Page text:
THE HISTORY OF RUM IN GUADELOUPE

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The history of rum is closely linked to the history of the cultivation of sugar cane.

The sugar cane native to Asia was discovered by Europeans in the Middle Ages thanks to their contact with the Arab world. At the time, the discovery of this plant that produces sugar was a real revolution.

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The discovery of the Americas and the similarity of climate led to the cultivation of sugar cane in these territories. A real sugar industry will thus be born and with it the establishment of the slave trade which allows for the means of the time to produce sugar in quantity and at low cost.

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From that time, we use "vesou" or molasses today, rejection of sugar production to transform this substance into brandy. History has it that rum in its first version was invented by Father Labat in 1664. It was initially an alcohol deemed to be of poor quality consumed by pirates and smugglers, but above all which served as a little extra. to slaves.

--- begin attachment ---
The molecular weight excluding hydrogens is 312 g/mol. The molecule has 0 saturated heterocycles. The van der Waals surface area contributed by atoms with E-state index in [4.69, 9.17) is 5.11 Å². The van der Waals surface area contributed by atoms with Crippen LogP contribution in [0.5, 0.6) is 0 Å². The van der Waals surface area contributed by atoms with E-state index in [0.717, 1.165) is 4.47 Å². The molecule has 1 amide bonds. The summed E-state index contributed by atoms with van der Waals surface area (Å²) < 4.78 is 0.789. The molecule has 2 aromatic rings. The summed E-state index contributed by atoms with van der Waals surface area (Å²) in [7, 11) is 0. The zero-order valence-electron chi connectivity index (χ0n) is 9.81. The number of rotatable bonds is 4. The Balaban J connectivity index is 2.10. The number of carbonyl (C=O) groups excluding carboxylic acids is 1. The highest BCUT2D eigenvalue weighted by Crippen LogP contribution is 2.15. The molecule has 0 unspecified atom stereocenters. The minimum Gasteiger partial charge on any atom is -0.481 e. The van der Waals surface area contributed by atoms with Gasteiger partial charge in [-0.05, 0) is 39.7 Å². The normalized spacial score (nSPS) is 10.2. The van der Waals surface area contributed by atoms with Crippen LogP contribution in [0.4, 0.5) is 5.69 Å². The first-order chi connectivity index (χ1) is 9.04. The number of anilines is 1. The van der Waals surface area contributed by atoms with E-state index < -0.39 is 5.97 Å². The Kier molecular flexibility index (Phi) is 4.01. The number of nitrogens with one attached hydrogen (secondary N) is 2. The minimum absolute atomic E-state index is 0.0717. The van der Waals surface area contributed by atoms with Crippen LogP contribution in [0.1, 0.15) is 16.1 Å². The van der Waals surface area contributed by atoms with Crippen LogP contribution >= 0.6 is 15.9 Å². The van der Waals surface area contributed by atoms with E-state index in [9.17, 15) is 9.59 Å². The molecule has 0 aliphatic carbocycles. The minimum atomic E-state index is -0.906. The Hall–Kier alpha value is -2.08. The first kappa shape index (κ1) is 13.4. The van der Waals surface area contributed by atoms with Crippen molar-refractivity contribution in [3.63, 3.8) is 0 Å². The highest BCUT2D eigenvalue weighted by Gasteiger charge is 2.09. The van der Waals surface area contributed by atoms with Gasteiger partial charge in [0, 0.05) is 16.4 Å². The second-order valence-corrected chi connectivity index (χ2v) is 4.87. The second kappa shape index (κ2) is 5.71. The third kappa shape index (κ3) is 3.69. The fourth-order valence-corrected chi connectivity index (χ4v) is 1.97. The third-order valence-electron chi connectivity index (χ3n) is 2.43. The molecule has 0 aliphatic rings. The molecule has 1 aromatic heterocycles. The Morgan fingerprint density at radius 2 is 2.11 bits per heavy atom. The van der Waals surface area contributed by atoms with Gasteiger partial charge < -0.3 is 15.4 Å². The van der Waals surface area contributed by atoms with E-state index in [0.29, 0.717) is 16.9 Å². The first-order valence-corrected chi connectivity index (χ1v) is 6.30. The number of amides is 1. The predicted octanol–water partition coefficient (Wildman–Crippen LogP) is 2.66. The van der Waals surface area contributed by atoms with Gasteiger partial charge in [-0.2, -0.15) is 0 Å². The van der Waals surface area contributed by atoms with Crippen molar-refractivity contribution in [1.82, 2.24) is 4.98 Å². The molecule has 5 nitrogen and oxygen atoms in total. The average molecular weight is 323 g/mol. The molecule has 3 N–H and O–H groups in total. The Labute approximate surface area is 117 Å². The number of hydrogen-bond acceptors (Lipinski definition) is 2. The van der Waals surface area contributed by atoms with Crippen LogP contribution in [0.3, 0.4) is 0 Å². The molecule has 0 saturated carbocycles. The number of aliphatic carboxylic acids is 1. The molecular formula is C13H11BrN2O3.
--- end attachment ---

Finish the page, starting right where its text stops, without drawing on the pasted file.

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It was not until the First World War, when rum was sent to support the morale of the troops and the crisis in the sugar industry, that the potential of rum as a product in its own right was perceived. Thus in 1918, alcohol producers on the continent worried about competition from the colonies and in 1922 obtained a law limiting imports.

The collapse in sugar prices is helping to bring out a new category of rum, the agricultural cold. The cane sugar having lost all its value, the planters will use all of the sugar cane to make rum. This much more aromatic rum will even exceed the production of so-called "industrial" rum or "molasses" rum.

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Rum from the Lesser French Antilles is thus distinguished from other rums because of this choice made to separate the production of sugar and the production of "agricultural" rum.

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